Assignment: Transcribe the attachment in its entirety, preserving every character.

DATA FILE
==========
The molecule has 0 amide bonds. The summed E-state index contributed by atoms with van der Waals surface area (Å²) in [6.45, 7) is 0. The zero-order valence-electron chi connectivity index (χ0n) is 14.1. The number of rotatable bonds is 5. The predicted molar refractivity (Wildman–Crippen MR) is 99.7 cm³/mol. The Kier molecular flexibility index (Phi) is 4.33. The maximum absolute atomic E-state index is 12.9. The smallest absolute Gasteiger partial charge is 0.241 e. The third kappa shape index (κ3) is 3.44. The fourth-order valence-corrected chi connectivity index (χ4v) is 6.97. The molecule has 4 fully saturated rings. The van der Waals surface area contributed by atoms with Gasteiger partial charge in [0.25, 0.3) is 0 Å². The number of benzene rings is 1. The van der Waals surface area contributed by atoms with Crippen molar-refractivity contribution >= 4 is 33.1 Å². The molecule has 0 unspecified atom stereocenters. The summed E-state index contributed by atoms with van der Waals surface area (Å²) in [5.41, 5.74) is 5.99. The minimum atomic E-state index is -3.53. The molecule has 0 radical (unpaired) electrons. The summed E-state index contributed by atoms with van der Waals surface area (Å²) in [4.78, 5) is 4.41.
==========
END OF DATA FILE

The molecule has 0 amide bonds. The summed E-state index contributed by atoms with van der Waals surface area (Å²) in [6.45, 7) is 0. The zero-order valence-electron chi connectivity index (χ0n) is 14.1. The number of rotatable bonds is 5. The predicted molar refractivity (Wildman–Crippen MR) is 99.7 cm³/mol. The Kier molecular flexibility index (Phi) is 4.33. The maximum absolute atomic E-state index is 12.9. The smallest absolute Gasteiger partial charge is 0.241 e. The third kappa shape index (κ3) is 3.44. The fourth-order valence-corrected chi connectivity index (χ4v) is 6.97. The molecule has 4 fully saturated rings. The van der Waals surface area contributed by atoms with Gasteiger partial charge in [0.25, 0.3) is 0 Å². The number of benzene rings is 1. The van der Waals surface area contributed by atoms with Crippen molar-refractivity contribution >= 4 is 33.1 Å². The molecule has 0 unspecified atom stereocenters. The summed E-state index contributed by atoms with van der Waals surface area (Å²) in [5.41, 5.74) is 5.99. The minimum atomic E-state index is -3.53. The molecule has 0 radical (unpaired) electrons. The summed E-state index contributed by atoms with van der Waals surface area (Å²) in [4.78, 5) is 4.41.